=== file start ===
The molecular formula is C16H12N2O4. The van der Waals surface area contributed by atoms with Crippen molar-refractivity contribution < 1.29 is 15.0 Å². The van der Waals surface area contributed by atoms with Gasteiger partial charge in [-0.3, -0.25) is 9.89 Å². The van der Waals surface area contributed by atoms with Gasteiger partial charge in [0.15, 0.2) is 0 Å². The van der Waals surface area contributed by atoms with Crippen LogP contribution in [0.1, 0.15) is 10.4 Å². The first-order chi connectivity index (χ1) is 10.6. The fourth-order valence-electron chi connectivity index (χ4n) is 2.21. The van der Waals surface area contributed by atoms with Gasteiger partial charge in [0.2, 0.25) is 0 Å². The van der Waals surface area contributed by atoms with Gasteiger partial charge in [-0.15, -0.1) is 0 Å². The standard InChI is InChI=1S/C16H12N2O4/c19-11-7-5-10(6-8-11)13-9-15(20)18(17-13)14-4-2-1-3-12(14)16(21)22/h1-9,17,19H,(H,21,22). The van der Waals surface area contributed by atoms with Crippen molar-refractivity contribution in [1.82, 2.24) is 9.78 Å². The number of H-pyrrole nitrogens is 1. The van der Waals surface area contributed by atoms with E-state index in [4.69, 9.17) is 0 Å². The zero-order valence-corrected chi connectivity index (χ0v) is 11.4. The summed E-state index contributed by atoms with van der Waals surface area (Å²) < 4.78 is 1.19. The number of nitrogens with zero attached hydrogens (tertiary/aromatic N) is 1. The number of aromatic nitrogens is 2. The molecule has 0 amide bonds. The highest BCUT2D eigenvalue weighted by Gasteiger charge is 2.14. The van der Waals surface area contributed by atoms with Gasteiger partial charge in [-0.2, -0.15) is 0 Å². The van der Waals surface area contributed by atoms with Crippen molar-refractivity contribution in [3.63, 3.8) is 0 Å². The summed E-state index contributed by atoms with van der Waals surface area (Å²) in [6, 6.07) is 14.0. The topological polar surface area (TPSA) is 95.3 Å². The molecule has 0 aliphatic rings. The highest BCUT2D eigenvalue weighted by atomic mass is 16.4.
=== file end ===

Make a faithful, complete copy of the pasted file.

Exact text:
The molecular formula is C16H12N2O4. The van der Waals surface area contributed by atoms with Crippen molar-refractivity contribution < 1.29 is 15.0 Å². The van der Waals surface area contributed by atoms with Gasteiger partial charge in [-0.3, -0.25) is 9.89 Å². The van der Waals surface area contributed by atoms with Gasteiger partial charge in [0.15, 0.2) is 0 Å². The van der Waals surface area contributed by atoms with Crippen LogP contribution in [0.1, 0.15) is 10.4 Å². The first-order chi connectivity index (χ1) is 10.6. The fourth-order valence-electron chi connectivity index (χ4n) is 2.21. The van der Waals surface area contributed by atoms with Gasteiger partial charge in [0.2, 0.25) is 0 Å². The van der Waals surface area contributed by atoms with Gasteiger partial charge in [-0.15, -0.1) is 0 Å². The standard InChI is InChI=1S/C16H12N2O4/c19-11-7-5-10(6-8-11)13-9-15(20)18(17-13)14-4-2-1-3-12(14)16(21)22/h1-9,17,19H,(H,21,22). The van der Waals surface area contributed by atoms with Crippen molar-refractivity contribution in [1.82, 2.24) is 9.78 Å². The number of H-pyrrole nitrogens is 1. The van der Waals surface area contributed by atoms with E-state index in [4.69, 9.17) is 0 Å². The zero-order valence-corrected chi connectivity index (χ0v) is 11.4. The summed E-state index contributed by atoms with van der Waals surface area (Å²) < 4.78 is 1.19. The number of nitrogens with zero attached hydrogens (tertiary/aromatic N) is 1. The number of aromatic nitrogens is 2. The molecule has 0 amide bonds. The highest BCUT2D eigenvalue weighted by Gasteiger charge is 2.14. The van der Waals surface area contributed by atoms with Gasteiger partial charge in [-0.2, -0.15) is 0 Å². The van der Waals surface area contributed by atoms with Crippen molar-refractivity contribution in [3.63, 3.8) is 0 Å². The summed E-state index contributed by atoms with van der Waals surface area (Å²) in [6, 6.07) is 14.0. The topological polar surface area (TPSA) is 95.3 Å². The molecule has 0 aliphatic rings. The highest BCUT2D eigenvalue weighted by atomic mass is 16.4.